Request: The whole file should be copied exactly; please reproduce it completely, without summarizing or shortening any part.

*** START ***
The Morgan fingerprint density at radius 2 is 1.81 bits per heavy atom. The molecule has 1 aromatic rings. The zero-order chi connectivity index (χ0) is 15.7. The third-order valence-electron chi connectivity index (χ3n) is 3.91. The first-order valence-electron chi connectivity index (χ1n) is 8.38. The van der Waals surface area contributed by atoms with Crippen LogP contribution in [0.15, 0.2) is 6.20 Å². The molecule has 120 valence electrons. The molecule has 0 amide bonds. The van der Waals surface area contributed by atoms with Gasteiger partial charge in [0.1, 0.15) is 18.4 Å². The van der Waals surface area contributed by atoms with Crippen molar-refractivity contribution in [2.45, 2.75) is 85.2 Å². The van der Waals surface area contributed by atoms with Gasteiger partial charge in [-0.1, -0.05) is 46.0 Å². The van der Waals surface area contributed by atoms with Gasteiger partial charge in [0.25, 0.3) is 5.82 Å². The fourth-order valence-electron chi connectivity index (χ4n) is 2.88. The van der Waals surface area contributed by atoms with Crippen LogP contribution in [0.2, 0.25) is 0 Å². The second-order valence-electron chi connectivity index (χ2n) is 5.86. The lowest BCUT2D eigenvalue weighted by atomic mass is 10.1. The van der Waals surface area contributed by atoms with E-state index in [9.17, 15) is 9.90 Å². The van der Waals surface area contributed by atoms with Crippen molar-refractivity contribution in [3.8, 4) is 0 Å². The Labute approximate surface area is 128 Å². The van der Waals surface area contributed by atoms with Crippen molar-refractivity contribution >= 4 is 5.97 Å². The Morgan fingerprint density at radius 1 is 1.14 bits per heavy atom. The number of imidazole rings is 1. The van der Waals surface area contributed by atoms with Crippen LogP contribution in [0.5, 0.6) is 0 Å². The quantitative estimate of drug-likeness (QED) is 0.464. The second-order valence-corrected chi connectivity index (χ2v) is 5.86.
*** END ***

The Morgan fingerprint density at radius 2 is 1.81 bits per heavy atom. The molecule has 1 aromatic rings. The zero-order chi connectivity index (χ0) is 15.7. The third-order valence-electron chi connectivity index (χ3n) is 3.91. The first-order valence-electron chi connectivity index (χ1n) is 8.38. The van der Waals surface area contributed by atoms with Crippen LogP contribution in [0.15, 0.2) is 6.20 Å². The molecule has 120 valence electrons. The molecule has 0 amide bonds. The van der Waals surface area contributed by atoms with Gasteiger partial charge in [0.1, 0.15) is 18.4 Å². The van der Waals surface area contributed by atoms with Crippen molar-refractivity contribution in [2.45, 2.75) is 85.2 Å². The van der Waals surface area contributed by atoms with Gasteiger partial charge in [-0.1, -0.05) is 46.0 Å². The van der Waals surface area contributed by atoms with Gasteiger partial charge in [0.25, 0.3) is 5.82 Å². The fourth-order valence-electron chi connectivity index (χ4n) is 2.88. The van der Waals surface area contributed by atoms with Crippen LogP contribution in [0.2, 0.25) is 0 Å². The second-order valence-electron chi connectivity index (χ2n) is 5.86. The lowest BCUT2D eigenvalue weighted by atomic mass is 10.1. The van der Waals surface area contributed by atoms with E-state index in [9.17, 15) is 9.90 Å². The van der Waals surface area contributed by atoms with Crippen molar-refractivity contribution in [3.8, 4) is 0 Å². The Labute approximate surface area is 128 Å². The van der Waals surface area contributed by atoms with Crippen molar-refractivity contribution >= 4 is 5.97 Å². The Morgan fingerprint density at radius 1 is 1.14 bits per heavy atom. The number of imidazole rings is 1. The van der Waals surface area contributed by atoms with Crippen LogP contribution in [0.5, 0.6) is 0 Å². The quantitative estimate of drug-likeness (QED) is 0.464. The second-order valence-corrected chi connectivity index (χ2v) is 5.86.